Southern District Of Texas Further Bolsters Transportation Brokers Facing Negligent Hiring Claims

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Close on the heels of a favorable decision for transportation brokers out of the Eastern District of Texas, the Southern District of Texas has issued a similar ruling
United States Transport
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Houston, Tex. (May 31, 2024) - Close on the heels of a favorable decision for transportation brokers out of the Eastern District of Texas, the Southern District of Texas has issued a similar ruling that is favorable to transportation brokers facing state law tort claims, holding that such claims are preempted by the Federal Aviation Administration Authorization Act ("FAAAA"), 40 U.S.C. § 14501(c)(1). In the earlier ruling, Ashley Hamby, e v. James Wilson, et. al., E.D.TX. 2024 WL 2303850 (May 21, 2024), the Eastern District of Texas granted a motion to dismiss claims of negligent brokering, holding that the plain language of the FAAAA expressly preempted the claims because they did not implicate the Act's safety exception. As the Fifth Circuit has never taken up the question of FAAAA state law claim preemption, there is no binding precedent for brokers within the circuit, and it is hoped that this new decision and the Hamby opinion will inform their ultimate decision on the matter.

In the more recent Morales v. OK Trans, Inc., No. 2:19-CV-00094, 2024 U.S. Dist. LEXIS 57472 (S.D. Tex. May. 29, 2024), the plaintiffs made wrongful death claims against Penske Transportation Management, LLC ("Penske") following an incident in which a tractor-trailer crossed into oncoming lane and collided with a pick-up, leaving one dead. In the petition, the plaintiffs alleged that Penske had committed negligent hiring when it brokered the load. Penske filed a motion for summary judgment based on FAAAA preemption, or, alternatively, that the plaintiffs had failed to present evidence of liability under Texas law.

The Court granted the motion for summary judgment, holding that the plaintiffs' negligent brokering claims was preempted by the FAAAA, and that the Act's safety exception did not apply.

The Morales and Hamby opinions bestow an opportunity for freight brokers currently litigating tort claims in southeast Texas (and nationally) to add new authority to filings designed to have claims dismissed from the outset and at summary judgment. The opinion joins a chorus of similar decisions around the country that together serve as strong persuasive authority on the subject.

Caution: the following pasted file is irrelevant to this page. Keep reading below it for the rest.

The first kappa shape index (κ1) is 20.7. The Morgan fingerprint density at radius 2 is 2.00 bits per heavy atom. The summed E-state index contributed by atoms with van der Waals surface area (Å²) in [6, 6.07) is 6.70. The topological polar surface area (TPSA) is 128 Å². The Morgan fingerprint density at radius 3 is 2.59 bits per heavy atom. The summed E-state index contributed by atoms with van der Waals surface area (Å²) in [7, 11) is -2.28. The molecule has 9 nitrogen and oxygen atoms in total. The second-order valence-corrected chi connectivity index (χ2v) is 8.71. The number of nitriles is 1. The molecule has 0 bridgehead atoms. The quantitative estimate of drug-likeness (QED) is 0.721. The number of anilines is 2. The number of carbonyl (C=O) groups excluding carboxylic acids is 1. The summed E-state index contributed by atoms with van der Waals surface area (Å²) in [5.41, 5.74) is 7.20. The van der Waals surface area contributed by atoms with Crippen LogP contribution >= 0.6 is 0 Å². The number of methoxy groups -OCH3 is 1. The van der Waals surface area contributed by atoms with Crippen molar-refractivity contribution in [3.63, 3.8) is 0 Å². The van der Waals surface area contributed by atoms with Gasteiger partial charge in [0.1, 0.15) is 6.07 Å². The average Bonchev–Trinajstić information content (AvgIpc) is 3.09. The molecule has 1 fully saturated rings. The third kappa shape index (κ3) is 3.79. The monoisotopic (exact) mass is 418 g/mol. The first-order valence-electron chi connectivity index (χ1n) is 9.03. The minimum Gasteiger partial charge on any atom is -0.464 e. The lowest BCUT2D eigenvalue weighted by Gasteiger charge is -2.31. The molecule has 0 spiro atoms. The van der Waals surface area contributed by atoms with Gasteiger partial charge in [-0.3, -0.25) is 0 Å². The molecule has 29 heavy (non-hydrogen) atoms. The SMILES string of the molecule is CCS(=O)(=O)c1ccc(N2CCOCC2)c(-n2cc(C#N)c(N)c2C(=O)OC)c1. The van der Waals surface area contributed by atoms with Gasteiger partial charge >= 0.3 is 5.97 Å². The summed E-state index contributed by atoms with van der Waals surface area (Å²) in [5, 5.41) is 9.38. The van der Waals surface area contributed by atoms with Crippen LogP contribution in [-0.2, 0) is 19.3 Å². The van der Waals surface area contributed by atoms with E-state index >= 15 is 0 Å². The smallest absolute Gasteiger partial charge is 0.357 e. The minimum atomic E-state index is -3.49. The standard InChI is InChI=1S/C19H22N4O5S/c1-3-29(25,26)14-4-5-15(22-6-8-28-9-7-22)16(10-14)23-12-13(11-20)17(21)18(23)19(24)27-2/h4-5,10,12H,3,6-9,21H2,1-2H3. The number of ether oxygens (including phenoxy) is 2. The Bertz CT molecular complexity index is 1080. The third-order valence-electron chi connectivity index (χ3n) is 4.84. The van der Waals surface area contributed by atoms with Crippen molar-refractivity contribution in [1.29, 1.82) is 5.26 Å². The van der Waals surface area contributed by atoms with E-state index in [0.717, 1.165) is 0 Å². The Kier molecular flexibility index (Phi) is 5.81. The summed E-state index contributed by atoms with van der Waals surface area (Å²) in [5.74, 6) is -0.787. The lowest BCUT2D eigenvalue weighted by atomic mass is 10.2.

The Court in Morales adopted the reasoning of the Seventh Circuit's decision in Ying Ye v. GlobalTranz Enterprises, Inc., 74 F.4th 453, 464 (7th Cir. 2023), concluding that state law negligent hiring claims relate to a broker's services and therefore are preempted by the Act. Specifically, the Court held that the plaintiffs' claim had more than a "tenuous" relationship to broker services.

Next, the Court considered whether the Act's motor-vehicle-safety exception applied to prevent preemption of the claims. Here again, the Court sided with the opinions in Ye, holding that the negligent hiring claims do not fall under the safety exception: "[w]e thus conclude that Ye's negligent hiring claim against GlobalTranz does not fall within the scope of § 14501(c) (2)'s safety exception. The claim is preempted and therefore properly dismissed by the district court."); citing Aspen Am. Ins. Co. v. Landstar Ranger, Inc., 65 F.4th 1261, 1272 (11th Cir. 2023) ("Aspen's negligence claims are not 'with respect to motor vehicles' under the FAAAA's safety exception. They are thus barred by its express preemption provision."); Gillum v. High Standard, LLC, 2020 WL 444371, at *5–6, 7 (W.D. Tex. Jan. 27, 2020)."